Hansgrohe had firmly established itself as a pioneer in sanitary fittings by the time Philippe Grohe, grandson of company founder Hans Grohe, took the reins of its Axor brand in 2000. 72 years prior, for example, the enterprise had introduced consumers to the first hand shower, and its launch of Axor in 1992 marked a new era of manufacturer-designer collaborations in earnest.
Yet Philippe realized there was still room to innovate. While Axor had achieved widespread success by the time of Philippe’s arrival thanks to the contributions of its first design partners like Philippe Starck, Philippe decided to invest in additional voices. “Different designers represent different professional approaches and installation cultures. While we make a global product, it’s very interesting to tap these perspectives,” he says of his initiative. Philippe targeted a particular kind of voice, too: “We wanted someone who was not just working in products, but also interior design and architecture, because they identify solutions for spatial challenges that we, as component makers, do not see.”
Axor Citterio E faucets
Just as Philippe began his search for a multidisciplinary talent, one of the most celebrated polymaths in the creative world started looking for him. “I was working on two projects for which I really needed a complete collection of bath fittings and accessories, and I couldn’t find it,” recalls Italian design powerhouse Antonio Citterio. The Axor Starck collection had caught Citterio’s attention for its production quality, and he sought out Hansgrohe to equip him with this full suite of fittings and accessories. He and Philippe have been partners in design ever since.
Citterio takes issue with the notion that design deals only with surface. Of course, he says, one cannot neglect a product’s appearance, “But you have to think about a new program, or sometimes you are giving body to a new technology.” In the case of the Axor Citterio collection released three years after his introduction to Philippe, “My idea was that, normally, people believe that water comes out of a tube — and that a faucet can only be tubular in shape. But the reality is that a faucet contains tubes for cold and hot, and those two streams of water are mixed [by the thermostatic control]. So why do we need round faucets?” Although Axor Citterio avoids knifelike edges for user comfort, the designer says its overall linear expression has a monumentality that conveys the value of water.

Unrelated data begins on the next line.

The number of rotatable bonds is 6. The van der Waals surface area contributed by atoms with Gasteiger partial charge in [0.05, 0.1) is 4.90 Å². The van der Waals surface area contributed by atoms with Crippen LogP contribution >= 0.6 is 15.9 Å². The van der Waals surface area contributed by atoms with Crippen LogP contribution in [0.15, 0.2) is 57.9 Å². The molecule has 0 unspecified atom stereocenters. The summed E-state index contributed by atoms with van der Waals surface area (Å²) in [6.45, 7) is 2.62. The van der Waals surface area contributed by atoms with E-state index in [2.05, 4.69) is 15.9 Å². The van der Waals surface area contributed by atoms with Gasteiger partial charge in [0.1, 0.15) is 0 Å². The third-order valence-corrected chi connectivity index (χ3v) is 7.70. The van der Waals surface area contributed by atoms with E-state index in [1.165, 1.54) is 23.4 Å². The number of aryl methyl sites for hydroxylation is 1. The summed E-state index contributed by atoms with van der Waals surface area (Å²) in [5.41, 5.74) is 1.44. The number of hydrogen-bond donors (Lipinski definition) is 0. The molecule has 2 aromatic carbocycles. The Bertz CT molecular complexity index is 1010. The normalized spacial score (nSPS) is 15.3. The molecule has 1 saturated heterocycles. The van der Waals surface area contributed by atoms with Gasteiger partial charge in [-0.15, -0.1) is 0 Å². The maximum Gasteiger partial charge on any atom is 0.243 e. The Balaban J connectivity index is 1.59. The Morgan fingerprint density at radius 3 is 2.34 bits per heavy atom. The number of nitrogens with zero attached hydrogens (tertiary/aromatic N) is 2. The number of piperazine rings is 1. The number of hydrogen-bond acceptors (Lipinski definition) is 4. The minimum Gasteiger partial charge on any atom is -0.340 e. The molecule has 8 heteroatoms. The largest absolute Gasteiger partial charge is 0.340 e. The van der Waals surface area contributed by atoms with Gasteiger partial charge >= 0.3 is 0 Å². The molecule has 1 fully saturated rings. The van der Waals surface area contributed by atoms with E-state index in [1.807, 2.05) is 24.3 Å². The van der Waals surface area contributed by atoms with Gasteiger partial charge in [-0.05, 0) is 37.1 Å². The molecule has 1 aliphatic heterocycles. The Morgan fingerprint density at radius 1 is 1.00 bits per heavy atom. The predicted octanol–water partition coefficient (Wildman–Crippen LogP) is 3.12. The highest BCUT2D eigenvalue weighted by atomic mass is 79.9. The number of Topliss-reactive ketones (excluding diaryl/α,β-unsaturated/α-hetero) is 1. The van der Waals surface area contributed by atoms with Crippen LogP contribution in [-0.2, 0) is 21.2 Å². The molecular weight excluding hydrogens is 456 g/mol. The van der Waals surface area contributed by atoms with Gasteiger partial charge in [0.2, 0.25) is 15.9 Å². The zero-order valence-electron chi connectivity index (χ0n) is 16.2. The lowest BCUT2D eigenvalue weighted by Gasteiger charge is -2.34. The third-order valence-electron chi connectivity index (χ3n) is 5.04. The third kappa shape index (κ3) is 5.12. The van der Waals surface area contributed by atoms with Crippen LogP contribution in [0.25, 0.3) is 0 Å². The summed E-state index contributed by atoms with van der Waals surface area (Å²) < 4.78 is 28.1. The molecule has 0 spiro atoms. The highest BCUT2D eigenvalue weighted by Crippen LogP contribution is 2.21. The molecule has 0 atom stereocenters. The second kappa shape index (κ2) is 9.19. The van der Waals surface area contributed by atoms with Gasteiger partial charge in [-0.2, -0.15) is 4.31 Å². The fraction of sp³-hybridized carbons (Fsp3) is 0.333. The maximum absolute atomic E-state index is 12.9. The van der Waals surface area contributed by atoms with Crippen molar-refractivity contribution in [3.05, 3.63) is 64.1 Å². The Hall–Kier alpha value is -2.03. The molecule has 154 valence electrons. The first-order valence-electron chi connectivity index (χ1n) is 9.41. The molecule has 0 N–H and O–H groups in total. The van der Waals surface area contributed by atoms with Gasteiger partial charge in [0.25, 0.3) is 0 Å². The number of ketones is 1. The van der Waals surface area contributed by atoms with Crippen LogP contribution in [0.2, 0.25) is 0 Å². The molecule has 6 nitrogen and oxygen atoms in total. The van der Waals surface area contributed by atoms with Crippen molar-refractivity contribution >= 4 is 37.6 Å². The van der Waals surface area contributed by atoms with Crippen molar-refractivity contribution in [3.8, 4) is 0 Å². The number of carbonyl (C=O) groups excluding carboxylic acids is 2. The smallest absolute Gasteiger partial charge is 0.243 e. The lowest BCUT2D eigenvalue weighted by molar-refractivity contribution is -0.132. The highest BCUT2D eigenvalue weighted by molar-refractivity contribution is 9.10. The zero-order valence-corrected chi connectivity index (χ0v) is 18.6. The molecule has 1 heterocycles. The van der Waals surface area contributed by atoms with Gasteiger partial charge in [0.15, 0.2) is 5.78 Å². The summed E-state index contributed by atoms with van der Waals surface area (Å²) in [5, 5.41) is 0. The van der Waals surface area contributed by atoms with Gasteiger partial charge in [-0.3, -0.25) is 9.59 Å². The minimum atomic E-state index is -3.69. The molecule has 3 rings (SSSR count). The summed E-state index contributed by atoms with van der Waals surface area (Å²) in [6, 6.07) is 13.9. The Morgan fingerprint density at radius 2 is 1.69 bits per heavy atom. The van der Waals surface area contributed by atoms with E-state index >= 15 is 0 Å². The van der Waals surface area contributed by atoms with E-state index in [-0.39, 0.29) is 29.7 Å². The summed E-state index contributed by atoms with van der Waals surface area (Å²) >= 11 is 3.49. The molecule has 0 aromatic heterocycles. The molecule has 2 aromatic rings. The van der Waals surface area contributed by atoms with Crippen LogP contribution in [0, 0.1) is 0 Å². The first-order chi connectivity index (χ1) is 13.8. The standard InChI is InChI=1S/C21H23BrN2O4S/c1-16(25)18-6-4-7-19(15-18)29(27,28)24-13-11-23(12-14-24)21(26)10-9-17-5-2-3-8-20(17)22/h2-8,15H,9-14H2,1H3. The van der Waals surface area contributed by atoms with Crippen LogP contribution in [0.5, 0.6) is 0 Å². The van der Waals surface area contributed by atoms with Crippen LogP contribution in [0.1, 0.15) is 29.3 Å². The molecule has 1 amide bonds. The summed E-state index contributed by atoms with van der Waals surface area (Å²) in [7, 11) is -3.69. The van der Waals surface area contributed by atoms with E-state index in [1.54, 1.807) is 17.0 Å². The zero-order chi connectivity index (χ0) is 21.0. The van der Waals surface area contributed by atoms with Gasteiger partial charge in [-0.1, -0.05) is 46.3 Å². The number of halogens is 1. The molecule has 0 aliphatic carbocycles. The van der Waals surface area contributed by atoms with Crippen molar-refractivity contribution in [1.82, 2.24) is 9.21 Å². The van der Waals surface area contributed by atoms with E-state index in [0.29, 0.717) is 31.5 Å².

Axor Citterio E thermostatic trim
Indeed, the marketplace lacked a rectangular faucet, Philippe concurs, though he explains that production challenges created this gap as much as popular perception about water’s flow. “On a square, flat surface, you perceive imperfections in the finish much more sharply than on a cylinder,” he explains. Axor Citterio, then, required setting new criteria for buffing and polishing on the production line. While the washbasin mixer was the most expensive in its category at the time, consumers in turn perceived a value in the design that has made it a consistent bestseller.
“A first project is always very interesting,” Philippe notes. “Because our design partner generally doesn’t know our limitations, he’s going to ask for the moon. Typically, the first project is a challenge, while the second project builds up efficiency.”
Citterio and Philippe have enjoyed more than one second time around. The relationship culminated again in 2006, with Axor Citterio M. If Citterio’s original geometries appealed to the intellect, by creating a tangible point and counterpoint between water and hardware, then the M collection, he says, “really reduced to the tube. I want to keep the perception of quality, but, in the end, I really want something much smoother and easier to use.”
Sketches of Axor Citterio E by Antonio Citterio
More recently, this dynamic duo came to New York City to celebrate their latest projects for the American market. Axor Citterio E depicts an evolution of the previous two series of fittings by pairing architectural edges and smooth contours in the same shape. In addition, the collection has a heightened awareness of users’ own evolution. It designates different mechanical functions with graphic-imprinted buttons, to accommodate the audience that navigates the world via screen icons, for example, and it expands the mix-and-match opportunities within the product line for customers who possess design savvy.
Meanwhile, with the Axor Universal Accessories collection, Citterio comes full circle. Axor’s first comprehensive system of handles, bars, and shelf elements complements any of the brand’s fittings collections. Now, the designer who wants a coordinating suite of bath fittings and accessories has multiple options to choose from.
From left: Axor Citterio E widespread faucet, freestanding tub filler, and single-hole faucet
That both collections contain insights about contemporary life underscores Citterio’s point that design is much more than a shell game. “The role of the design process is to combine all these questions about function, technology, ambience, and space together,” he says, adding, “As an architect, I see what users need and how that need is changing. Take a hotel, where people use the bathroom for something more than hygiene” — and Philippe finishes the thought, noting, “Antonio tells me how space is changing, and I can tell him about consumer perception and changes on the technology side.”
From that dialogue, new product is born. The comments might also cast some doubt on the deluge of collaborations that grab headlines nowadays (just how deeply did this celebrity or that first-timer delve into a project, before attaching their names to it?), but they also represent a gold standard by which professionals and the public alike may want to assess a collaborative effort. For design to endure, aesthetics must have anthropology to back it up.